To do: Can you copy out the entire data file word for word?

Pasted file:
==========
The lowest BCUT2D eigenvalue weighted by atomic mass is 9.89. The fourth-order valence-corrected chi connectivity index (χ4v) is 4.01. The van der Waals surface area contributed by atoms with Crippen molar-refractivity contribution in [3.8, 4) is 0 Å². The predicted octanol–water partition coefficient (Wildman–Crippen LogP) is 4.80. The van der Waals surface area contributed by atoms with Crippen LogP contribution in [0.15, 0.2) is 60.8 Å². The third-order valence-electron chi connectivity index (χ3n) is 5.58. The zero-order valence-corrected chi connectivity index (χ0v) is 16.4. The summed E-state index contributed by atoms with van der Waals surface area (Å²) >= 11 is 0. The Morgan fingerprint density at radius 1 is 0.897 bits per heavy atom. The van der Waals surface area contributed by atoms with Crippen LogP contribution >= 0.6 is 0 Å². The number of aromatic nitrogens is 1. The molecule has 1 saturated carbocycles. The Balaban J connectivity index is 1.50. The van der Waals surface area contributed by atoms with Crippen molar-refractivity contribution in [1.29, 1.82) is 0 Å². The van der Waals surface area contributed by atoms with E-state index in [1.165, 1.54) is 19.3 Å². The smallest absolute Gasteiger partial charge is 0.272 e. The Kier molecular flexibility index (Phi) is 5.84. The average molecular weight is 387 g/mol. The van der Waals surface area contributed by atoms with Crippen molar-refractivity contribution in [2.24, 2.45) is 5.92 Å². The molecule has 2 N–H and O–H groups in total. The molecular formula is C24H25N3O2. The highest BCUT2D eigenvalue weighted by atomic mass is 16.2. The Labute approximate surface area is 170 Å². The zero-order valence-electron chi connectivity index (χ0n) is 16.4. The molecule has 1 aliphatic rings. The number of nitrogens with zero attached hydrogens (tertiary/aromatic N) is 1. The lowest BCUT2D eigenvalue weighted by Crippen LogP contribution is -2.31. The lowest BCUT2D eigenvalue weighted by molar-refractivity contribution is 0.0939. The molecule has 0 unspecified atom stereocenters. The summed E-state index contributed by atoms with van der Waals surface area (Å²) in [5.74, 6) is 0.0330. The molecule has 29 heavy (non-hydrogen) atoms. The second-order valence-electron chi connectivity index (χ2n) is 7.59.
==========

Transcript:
The lowest BCUT2D eigenvalue weighted by atomic mass is 9.89. The fourth-order valence-corrected chi connectivity index (χ4v) is 4.01. The van der Waals surface area contributed by atoms with Crippen molar-refractivity contribution in [3.8, 4) is 0 Å². The predicted octanol–water partition coefficient (Wildman–Crippen LogP) is 4.80. The van der Waals surface area contributed by atoms with Crippen LogP contribution in [0.15, 0.2) is 60.8 Å². The third-order valence-electron chi connectivity index (χ3n) is 5.58. The zero-order valence-corrected chi connectivity index (χ0v) is 16.4. The summed E-state index contributed by atoms with van der Waals surface area (Å²) >= 11 is 0. The Morgan fingerprint density at radius 1 is 0.897 bits per heavy atom. The van der Waals surface area contributed by atoms with Crippen LogP contribution >= 0.6 is 0 Å². The number of aromatic nitrogens is 1. The molecule has 1 saturated carbocycles. The Balaban J connectivity index is 1.50. The van der Waals surface area contributed by atoms with Crippen molar-refractivity contribution in [1.29, 1.82) is 0 Å². The van der Waals surface area contributed by atoms with E-state index in [1.165, 1.54) is 19.3 Å². The smallest absolute Gasteiger partial charge is 0.272 e. The Kier molecular flexibility index (Phi) is 5.84. The average molecular weight is 387 g/mol. The van der Waals surface area contributed by atoms with Crippen molar-refractivity contribution in [2.24, 2.45) is 5.92 Å². The molecule has 2 N–H and O–H groups in total. The molecular formula is C24H25N3O2. The highest BCUT2D eigenvalue weighted by atomic mass is 16.2. The Labute approximate surface area is 170 Å². The zero-order valence-electron chi connectivity index (χ0n) is 16.4. The molecule has 1 aliphatic rings. The number of nitrogens with zero attached hydrogens (tertiary/aromatic N) is 1. The lowest BCUT2D eigenvalue weighted by Crippen LogP contribution is -2.31. The lowest BCUT2D eigenvalue weighted by molar-refractivity contribution is 0.0939. The molecule has 0 unspecified atom stereocenters. The summed E-state index contributed by atoms with van der Waals surface area (Å²) in [5.74, 6) is 0.0330. The molecule has 29 heavy (non-hydrogen) atoms. The second-order valence-electron chi connectivity index (χ2n) is 7.59.